I wrote this several years ago, 4?, before I was living out here. I don't believe I ever posted it here cuz it didn't seem gnar enough for the Buzzards.
It takes place on the section of the Ark with the House Rock rapid at a medium high flow. Anyway, an off season read...
We were on a new river, in a new state, in borrowed boats. She was upside down in a highly aerated almost toilet bowl type of a spot at the bottom of the crux drop on a run at the edge of her comfort and experience. She missed her first roll and I held my breath waiting to see what would happen next.
I've been paddling with my kids for 10 years now. My son and I caught the fever immediately and paddled passionately (100+ days a year) from the first year. My daughter was 9 years old that first year and not interested in whitewater. Winters would come and she'd come to the pool with us and snap off hand rolls on both sides but still she wanted nothing to do with being scared on the river. No worries, I was happy that she had even that limited exposure.
She paddled the Nantahala one year. That winter the whole family (four of us) went to Chile and Chris Spe's beautiful operation on the Futaleufu. Her brother and I paddled the Futa for 10 days while she and her Mom took lessons from some of the World's best on the class 2/3 Espolon. Still, the combat roll was not part of her repertoire. Her talent and basic skills were obvious and beautiful. In fact, her ability to paddle class 3 without flipping contributed to her having no experience with combat rolls.
In more recent years she has paddled a couple times a season with us and styled the easy 3's that we got her on. Always we were just psyched to be able to share a run with her. Often she'd end up leading and if you got close enough you could hear that she was humming or singing some song to herself. One of my best days ever on the river was when the family followed her brother to the Worlds in Graz, Austria and she and I slipped away from the drama of the comp and paddled the source of Vienna's drinking water, a class 2/3 section of the Salza. The main thing I remember from that run was leading her into a beautiful rapid with multiple house size rocks and realizing after we entered on river left that we were going to have to make something of a hairy ferry (for a class 3 run) to river right in the middle of the rapid. We eddied out at the bottom with me more psyched than her that the two of us had styled the drop. I still have the snapshot displayed of the two of us at the takeout with paddles crossed as we stand with the river and the Alps in the background.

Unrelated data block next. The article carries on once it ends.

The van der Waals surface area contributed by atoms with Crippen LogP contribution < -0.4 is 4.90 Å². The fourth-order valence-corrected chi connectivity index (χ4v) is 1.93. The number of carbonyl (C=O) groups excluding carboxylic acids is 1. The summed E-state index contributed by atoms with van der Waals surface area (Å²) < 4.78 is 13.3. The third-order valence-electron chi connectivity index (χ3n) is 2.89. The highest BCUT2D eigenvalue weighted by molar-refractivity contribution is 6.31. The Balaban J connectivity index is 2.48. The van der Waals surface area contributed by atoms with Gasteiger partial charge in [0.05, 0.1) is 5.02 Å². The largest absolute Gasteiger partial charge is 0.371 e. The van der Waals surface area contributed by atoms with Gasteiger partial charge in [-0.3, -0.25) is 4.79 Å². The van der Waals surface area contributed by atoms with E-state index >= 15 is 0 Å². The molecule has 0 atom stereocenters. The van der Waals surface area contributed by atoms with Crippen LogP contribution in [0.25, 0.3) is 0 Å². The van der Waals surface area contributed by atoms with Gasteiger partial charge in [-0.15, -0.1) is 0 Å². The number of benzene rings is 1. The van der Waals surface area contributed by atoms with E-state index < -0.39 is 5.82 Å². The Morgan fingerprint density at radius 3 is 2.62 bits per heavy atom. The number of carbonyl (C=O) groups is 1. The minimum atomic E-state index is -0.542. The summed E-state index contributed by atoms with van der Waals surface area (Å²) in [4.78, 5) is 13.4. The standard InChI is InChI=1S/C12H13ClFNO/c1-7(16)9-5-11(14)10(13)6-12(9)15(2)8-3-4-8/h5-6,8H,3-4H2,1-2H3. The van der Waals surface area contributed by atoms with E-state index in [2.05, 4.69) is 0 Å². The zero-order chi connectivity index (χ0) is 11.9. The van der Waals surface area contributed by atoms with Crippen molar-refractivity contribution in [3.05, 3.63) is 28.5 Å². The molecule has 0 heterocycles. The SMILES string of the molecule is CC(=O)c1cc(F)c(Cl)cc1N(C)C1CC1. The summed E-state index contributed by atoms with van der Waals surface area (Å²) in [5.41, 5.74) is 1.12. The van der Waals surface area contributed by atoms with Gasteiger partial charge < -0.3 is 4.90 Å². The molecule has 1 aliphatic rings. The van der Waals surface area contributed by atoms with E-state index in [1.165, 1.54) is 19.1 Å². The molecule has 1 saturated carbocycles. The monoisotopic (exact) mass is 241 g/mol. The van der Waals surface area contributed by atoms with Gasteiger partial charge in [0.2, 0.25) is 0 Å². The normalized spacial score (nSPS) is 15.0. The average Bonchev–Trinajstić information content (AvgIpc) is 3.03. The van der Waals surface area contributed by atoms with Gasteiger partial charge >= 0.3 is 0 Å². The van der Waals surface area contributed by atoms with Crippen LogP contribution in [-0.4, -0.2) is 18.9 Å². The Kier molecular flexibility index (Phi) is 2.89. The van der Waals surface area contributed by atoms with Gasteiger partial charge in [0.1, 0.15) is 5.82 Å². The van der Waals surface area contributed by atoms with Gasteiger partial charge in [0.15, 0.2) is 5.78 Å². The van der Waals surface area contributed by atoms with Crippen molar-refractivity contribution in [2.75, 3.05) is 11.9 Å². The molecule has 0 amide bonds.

Two summers ago we ran the Kennebec Gorge at 2400 cfs. At that level the run becomes something of a pushy and at times technical class 3. Even at that level the Alleyway is big water and with her on her brother's stern and me sweeping immediately behind she flipped on a big diagonal. I watched her go for her roll but the water was so dynamic I could see her whole upside down body clear of the water as she went for her hipsnap. She swam. Her brother had her on his backdeck in seconds and I pushed her boat to shore. Old friends who were with us said it was the fastest rescue they had ever seen. She was nonplussed and styled the rest of the run but it did nothing in the way of exposing her to the confidence of a successful combat roll.
This past year she went off to her first year of college. The girl from the deep woods of Maine chose Pratt in Brooklyn, NY as her first stop in her new life as a young adult. Manhattan by subway several times a week was her new challenging technical run and she styled this too. The several times that her Mom and I visited her in NYC it was she who led us, and I was similarly thrilled when we would eddy out in some fantastic little restaurant that she wanted to share with us. None of this seemed to faze her and I feel quite sure that her river exposure helped her navigate this new part of her life.